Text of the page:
It is common that an event or experience will cause someone to take steps to start their estate planning. In my experience, it is the expecting, or birth, of a baby that most often leads people into my office. It may seem that amidst buying baby clothes and developing a birth plan, estate planning would not be a top priority – but for many it is, and rightfully so. Having legal documents in place to plan for and protect your growing family provides necessary protections and priceless peace of mind.
An estate plan generally consists of three documents: 1) a will (or trust); 2) a power of attorney; and 3) a health care directive. Each document achieves a number of goals for new parents.
A Will or Trust
- Naming Guardians. Your estate plan can name a guardian of your children, so that the decision is not ultimately left up to the courts. By having this in place, you are able to name who you would want to care for your children should something happen to you and your spouse or partner. You can also name backups to the primary guardian named.
- Money Management for Minors. Your will, or trust, can also name who you would want to manage money on your child(ren)’s behalf, should they inherit money while still minors. This may or may not be the same as the guardian. This allows you to name the person you know will be best to manage money under these circumstances, and in their best interest of your child(ren). You may even take an additional step and establish trusts, which provide for more protection and control of inherited money.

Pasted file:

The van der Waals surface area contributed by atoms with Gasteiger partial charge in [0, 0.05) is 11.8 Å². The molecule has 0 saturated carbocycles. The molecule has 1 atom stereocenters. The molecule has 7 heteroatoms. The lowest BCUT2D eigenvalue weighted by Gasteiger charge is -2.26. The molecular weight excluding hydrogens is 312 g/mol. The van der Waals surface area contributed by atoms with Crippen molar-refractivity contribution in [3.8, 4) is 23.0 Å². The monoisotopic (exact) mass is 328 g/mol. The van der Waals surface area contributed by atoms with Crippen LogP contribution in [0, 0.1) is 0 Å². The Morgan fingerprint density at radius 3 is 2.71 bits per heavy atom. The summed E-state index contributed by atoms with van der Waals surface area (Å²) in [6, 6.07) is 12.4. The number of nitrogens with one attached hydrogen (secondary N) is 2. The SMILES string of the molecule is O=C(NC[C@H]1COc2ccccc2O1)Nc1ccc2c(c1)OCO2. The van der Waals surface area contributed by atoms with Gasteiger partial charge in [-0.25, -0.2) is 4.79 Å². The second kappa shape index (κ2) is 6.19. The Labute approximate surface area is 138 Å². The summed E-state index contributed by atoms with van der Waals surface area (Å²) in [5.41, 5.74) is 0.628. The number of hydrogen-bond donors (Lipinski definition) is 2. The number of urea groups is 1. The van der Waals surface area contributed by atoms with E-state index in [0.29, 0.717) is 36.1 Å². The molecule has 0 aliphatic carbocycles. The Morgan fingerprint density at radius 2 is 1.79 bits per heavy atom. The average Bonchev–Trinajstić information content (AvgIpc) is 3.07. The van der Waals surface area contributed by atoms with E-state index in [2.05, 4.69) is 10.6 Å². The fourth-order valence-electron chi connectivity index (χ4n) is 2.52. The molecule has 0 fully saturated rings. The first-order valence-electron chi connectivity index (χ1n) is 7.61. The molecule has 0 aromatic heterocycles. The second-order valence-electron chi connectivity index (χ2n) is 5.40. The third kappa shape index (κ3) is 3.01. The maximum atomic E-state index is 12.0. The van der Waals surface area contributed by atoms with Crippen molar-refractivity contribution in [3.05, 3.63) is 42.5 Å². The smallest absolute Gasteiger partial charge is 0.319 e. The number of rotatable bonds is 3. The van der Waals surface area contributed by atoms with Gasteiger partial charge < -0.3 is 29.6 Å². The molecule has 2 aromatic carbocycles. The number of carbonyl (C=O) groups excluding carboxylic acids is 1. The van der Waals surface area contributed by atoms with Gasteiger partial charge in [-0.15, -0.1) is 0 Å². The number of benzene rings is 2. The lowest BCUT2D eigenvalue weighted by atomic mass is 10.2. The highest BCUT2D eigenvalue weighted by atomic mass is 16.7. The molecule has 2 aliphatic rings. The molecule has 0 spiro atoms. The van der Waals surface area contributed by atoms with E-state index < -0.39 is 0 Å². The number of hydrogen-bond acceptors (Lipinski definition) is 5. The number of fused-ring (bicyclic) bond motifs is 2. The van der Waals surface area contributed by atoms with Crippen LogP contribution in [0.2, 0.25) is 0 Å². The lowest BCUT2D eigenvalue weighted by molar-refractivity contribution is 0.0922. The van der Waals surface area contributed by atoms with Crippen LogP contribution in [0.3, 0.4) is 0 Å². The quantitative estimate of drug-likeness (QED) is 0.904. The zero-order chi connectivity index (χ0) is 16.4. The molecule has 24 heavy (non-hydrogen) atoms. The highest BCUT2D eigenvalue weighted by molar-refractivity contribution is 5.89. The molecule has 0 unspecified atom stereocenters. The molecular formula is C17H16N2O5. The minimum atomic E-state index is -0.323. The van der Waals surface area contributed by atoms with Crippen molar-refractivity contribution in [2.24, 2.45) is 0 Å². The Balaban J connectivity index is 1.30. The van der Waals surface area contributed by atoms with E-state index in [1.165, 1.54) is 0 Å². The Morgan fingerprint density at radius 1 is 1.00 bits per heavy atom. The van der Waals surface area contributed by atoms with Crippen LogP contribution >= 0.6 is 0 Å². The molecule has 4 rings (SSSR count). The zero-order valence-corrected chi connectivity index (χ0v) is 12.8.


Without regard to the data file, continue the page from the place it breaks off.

- Nominating a Personal Representative or Trustee. You can also nominate the person who you would like to manage your affairs and settle your estate (a Personal Representative) or name a Trustee, or Trustees. This person overseas the process of carrying out the wishes in your will or trust, and should be a trusted and responsible person.
- Naming Beneficiaries. Your will, or trust, also names the beneficiaries who are to inherit your estate, and backup to those beneficiaries. This may be particularly important in blended families where one spouse or partner has children from a prior relationship.
Power of Attorney
- The power of attorney form allows you to name an agent, called the “attorney-in-fact”, to manage your financial matters should you be unable to do so yourself. This power is used while you are still alive, and can be instrumental in ensuring your family is provided for and taken care of should something unexpected happen. It is important for spouses to have these documents naming each other. Without a power of attorney in place, your family could find themselves having to get a court appointed guardianship and/or conservatorship in order to access and manage your financial affairs – an oftentimes costly, timely and stressful process.
Health Care Directive
- A health care directive names an agent, called the “health care agent”, to make medical decisions on your behalf, should you be unable to do so yourself. It also details what you would wish for those decisions to be, and provides information to help your agents make decisions that would be in line with your beliefs and health care goals. Many expecting mothers like to have this document in place prior to giving birth, as part of their birth plan.
Having a plan in place for your assets should be a top priority, and it does not have to be overwhelming or complicated. When working with an attorney to draft your estate plan, the process should be relatively quick and easy. There can be a long task list when preparing to start or grow your family, but with each accomplished item you are ensuring your loved ones will be best protected and cared for. Schromen Law, LLC provides compassionate representation to new and expecting parents, to help them plan for the worst, so that they can live for the best.
The material contained herein is for informational purposes only, and is not intended to create or constitute an attorney-client relationship between Schromen Law, LLC and the reader. The information contained herein is not offered as legal advice and should not be construed as legal advice.